When you first slide into the driver’s seat, you’ll notice the tablet-sized screen in the middle of the dash. That is the god device. It controls all the new technology Volvo has flogged for a year: the four-zone climates, power heated and cooled seats, parking cameras galore, Bluetooth, the Bowers & Wilkins premium sound system ($2,500 extra), navigation, and so forth. I predict you’ll never use all the assets contained therein. They seem endless.
I’m partial to the German model that uses knobs over touchscreen technology in cars because I like tactile feedback, rather than having to look down at some big iPhone screen every time I want to change the radio station. It feels distracting, even on a big 9-inch screen like this one, which allows you to flip pages as you would on a tablet.
In any event, you might then notice the “ignition,” a crystal knob protruding from near the center armrest. You twist it to start and stop the engine. Yes, it’s weird. Five drive modes (including comfort, eco and off-road) are controlled by a little hammered-silver roller scroller nearby. The shifter is right there, too, although the indicator that tells whether you’ve shifted into drive or reverse is situated behind the spokes of the steering wheel in tiny white lettering. (A more obvious location would have been better.) All vehicle functions are accessible via voice command, steering wheel thumb pads, and/or that touchscreen—which, by the way, is conveniently calibrated so you don’t need to remove your gloves in winter in order for it to register your touch.
The ride height, as you might expect, lends total command of the road, allowing for what feels like an unlimited perspective, perched high above the traffic. There are virtually no blind spots. Riding in it feels like riding in something with the dimensions of a shoebox framed only by metal bars: Space, air, and light flow through it uncontested.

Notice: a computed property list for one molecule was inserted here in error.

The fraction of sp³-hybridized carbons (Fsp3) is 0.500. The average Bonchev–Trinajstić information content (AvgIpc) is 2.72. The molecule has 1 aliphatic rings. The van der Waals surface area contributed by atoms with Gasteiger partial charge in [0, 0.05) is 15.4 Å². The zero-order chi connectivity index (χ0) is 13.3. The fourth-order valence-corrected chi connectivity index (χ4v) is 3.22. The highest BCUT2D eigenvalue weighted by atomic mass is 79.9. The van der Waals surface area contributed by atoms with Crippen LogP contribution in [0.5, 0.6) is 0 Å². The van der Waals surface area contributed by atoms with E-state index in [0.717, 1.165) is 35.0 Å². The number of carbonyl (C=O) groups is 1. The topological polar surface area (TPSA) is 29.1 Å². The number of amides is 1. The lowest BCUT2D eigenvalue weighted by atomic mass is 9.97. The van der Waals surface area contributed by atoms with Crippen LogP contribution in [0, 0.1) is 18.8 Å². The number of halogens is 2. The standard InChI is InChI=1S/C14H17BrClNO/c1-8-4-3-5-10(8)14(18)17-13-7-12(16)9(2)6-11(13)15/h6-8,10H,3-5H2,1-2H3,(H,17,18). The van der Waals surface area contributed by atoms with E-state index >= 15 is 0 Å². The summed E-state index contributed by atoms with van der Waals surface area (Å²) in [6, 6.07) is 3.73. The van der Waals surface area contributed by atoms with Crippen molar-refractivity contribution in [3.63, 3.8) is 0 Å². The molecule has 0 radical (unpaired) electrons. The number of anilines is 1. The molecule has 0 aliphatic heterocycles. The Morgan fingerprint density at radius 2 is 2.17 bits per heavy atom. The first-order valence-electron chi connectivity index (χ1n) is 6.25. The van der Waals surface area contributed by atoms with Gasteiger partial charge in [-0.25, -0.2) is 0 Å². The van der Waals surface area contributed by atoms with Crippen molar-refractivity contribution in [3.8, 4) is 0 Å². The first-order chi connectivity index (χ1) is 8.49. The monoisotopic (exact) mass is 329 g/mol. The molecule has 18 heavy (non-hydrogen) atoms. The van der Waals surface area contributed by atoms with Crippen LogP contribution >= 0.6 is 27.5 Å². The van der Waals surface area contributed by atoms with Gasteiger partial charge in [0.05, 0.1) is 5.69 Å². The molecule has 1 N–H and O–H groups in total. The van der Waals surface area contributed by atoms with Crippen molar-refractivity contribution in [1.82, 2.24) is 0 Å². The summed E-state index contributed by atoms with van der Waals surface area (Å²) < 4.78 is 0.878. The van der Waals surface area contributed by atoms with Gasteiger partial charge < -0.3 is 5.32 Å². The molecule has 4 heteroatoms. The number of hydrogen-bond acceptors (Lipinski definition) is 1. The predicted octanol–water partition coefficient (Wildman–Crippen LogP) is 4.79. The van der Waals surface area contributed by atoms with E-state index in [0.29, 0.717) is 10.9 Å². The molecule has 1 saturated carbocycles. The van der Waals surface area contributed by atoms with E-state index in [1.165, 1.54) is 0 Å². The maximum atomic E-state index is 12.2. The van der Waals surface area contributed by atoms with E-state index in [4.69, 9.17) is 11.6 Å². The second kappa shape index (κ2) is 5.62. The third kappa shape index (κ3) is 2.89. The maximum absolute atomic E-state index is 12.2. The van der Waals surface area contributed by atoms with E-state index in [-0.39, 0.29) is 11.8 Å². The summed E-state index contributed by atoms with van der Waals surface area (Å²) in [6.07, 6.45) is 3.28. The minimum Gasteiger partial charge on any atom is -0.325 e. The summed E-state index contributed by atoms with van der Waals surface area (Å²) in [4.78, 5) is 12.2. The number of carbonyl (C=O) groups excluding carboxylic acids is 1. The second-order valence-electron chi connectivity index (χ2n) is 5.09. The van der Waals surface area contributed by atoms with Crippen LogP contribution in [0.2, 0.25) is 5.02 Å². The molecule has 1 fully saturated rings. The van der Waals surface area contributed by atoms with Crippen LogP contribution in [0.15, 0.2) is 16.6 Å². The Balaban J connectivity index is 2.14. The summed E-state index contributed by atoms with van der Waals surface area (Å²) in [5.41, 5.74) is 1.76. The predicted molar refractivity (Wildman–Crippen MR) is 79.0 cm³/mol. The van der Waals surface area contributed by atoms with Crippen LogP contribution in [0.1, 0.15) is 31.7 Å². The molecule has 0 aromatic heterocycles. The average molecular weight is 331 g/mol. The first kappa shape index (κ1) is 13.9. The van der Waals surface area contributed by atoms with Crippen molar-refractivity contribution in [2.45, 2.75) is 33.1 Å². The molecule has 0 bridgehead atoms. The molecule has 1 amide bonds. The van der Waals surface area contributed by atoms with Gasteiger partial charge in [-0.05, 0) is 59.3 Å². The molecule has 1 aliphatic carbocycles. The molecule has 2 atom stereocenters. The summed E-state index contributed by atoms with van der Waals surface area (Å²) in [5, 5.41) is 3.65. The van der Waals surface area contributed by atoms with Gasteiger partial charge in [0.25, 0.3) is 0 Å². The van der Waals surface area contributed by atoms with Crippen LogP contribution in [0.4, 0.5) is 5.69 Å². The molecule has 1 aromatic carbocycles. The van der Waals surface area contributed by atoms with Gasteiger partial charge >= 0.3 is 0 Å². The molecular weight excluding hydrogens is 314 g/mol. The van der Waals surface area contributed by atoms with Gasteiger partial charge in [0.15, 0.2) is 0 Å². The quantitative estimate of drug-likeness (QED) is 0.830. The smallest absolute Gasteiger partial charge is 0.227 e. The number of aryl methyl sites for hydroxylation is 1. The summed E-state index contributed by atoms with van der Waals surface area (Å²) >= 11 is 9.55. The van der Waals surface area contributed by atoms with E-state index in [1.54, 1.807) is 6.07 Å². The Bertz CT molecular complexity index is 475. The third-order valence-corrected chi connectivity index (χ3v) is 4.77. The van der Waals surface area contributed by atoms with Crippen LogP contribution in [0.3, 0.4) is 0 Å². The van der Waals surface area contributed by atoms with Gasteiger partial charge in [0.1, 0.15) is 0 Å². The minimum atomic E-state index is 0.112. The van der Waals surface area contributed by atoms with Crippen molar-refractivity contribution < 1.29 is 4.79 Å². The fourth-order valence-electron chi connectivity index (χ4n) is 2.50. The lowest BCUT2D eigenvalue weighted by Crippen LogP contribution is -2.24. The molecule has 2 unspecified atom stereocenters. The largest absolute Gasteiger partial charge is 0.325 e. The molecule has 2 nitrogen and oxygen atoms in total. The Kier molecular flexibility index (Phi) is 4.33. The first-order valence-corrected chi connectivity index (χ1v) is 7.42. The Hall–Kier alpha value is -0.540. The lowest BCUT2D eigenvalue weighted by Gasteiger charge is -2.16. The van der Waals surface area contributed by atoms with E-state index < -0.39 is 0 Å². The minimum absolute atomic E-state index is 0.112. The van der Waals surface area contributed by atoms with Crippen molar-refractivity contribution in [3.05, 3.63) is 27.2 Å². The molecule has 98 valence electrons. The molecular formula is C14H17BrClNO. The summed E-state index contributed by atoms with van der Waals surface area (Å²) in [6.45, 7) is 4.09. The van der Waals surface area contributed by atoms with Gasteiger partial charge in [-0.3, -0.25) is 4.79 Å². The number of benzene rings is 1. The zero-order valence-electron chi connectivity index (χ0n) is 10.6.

I did employ that back-back third-row seat several times, as various friends sat there to offer their take. Which was: “It’s doable.” But tight. Better for dogs and sporting equipment and 9-year-olds in time out. If you fold down the rear seats, on the other hand, you’ll feel like you’ve got the Great Plains back there. It’s miles (or 85 cubic feet) of unobstructed flat space. I did not use the integrated child booster seat, though I’m sure many will.
Capable but Cautious
I’m keeping the driving impression part of this column for last because I expect that most buyers of the XC90 will be purchasing it for other reasons before they consider pure driving performance.
It’s still important for me to tell you that the XC90 AWD is not fast. Well, it is on paper. Zero to 60 miles per hour in 6.1 seconds is good; it beats a base Audi Q7 by more than one-and-a-half seconds. But it certainly doesn’t feel fast. The 316 horsepower pushed by a four-cylinder turbo- and supercharged engine lacks major torque. Moving through early gears, it feels pedestrian. At one point, as I entered the freeway from an on ramp, I floored the car and nothing happened. I almost looked down at my foot to make sure I had pushed the correct pedal. It was a momentary lag, but it was noticeable and frustrating.
As I said, I was driving the T6 model. Volvo will also offer a hybrid version—and, in Europe, a diesel version—although I applaud the natural efficiency of this base version. The XC90 gets 20 miles per gallon in the city and 25mpg on the highway, helped along by the fact that the steel safety cage of the car is more than 200 pounds lighter than its predecessor.
The steering, however, feels lovely; you might even forget you’re pushing a truck. And the myriad safety prompts—it will indicate if a cyclist is in your drive path, if you’re about to hit a passing car, or if you might rear-end someone in front—stop just short of being overbearing. (Or worse, annoying.)
In fact, I can say point-blank that nothing about this car is annoying, not even the twist-top start/stop thing. It’s odd, but it works. This, to my mind, is the Volvo’s greatest strength in this luxury market it’s trying to enter. It’s different from everything else in the segment, and it's distinctly Scandanavian.
If the XC90 has any bearing on it—and it surely does—Volvo 2.0 is off to a very auspicious start.